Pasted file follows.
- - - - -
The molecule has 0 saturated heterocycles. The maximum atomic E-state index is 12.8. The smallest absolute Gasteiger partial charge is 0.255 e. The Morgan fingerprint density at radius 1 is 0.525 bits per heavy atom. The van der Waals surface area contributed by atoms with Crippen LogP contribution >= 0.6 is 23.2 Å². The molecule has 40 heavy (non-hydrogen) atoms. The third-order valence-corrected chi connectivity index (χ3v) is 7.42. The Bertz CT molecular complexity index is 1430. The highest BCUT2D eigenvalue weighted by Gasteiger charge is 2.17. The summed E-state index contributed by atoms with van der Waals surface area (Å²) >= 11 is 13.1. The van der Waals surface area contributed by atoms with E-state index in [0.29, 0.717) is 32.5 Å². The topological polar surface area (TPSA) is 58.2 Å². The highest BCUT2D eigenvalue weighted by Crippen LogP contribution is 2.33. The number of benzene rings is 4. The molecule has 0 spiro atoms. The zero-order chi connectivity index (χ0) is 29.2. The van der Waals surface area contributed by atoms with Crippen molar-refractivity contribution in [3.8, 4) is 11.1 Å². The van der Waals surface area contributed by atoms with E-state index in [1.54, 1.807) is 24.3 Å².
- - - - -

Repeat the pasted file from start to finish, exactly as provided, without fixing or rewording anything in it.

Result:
The molecule has 0 saturated heterocycles. The maximum atomic E-state index is 12.8. The smallest absolute Gasteiger partial charge is 0.255 e. The Morgan fingerprint density at radius 1 is 0.525 bits per heavy atom. The van der Waals surface area contributed by atoms with Crippen LogP contribution >= 0.6 is 23.2 Å². The molecule has 40 heavy (non-hydrogen) atoms. The third-order valence-corrected chi connectivity index (χ3v) is 7.42. The Bertz CT molecular complexity index is 1430. The highest BCUT2D eigenvalue weighted by Gasteiger charge is 2.17. The summed E-state index contributed by atoms with van der Waals surface area (Å²) >= 11 is 13.1. The van der Waals surface area contributed by atoms with E-state index in [0.29, 0.717) is 32.5 Å². The topological polar surface area (TPSA) is 58.2 Å². The highest BCUT2D eigenvalue weighted by Crippen LogP contribution is 2.33. The number of benzene rings is 4. The molecule has 0 spiro atoms. The zero-order chi connectivity index (χ0) is 29.2. The van der Waals surface area contributed by atoms with Crippen molar-refractivity contribution in [3.8, 4) is 11.1 Å². The van der Waals surface area contributed by atoms with E-state index in [1.54, 1.807) is 24.3 Å².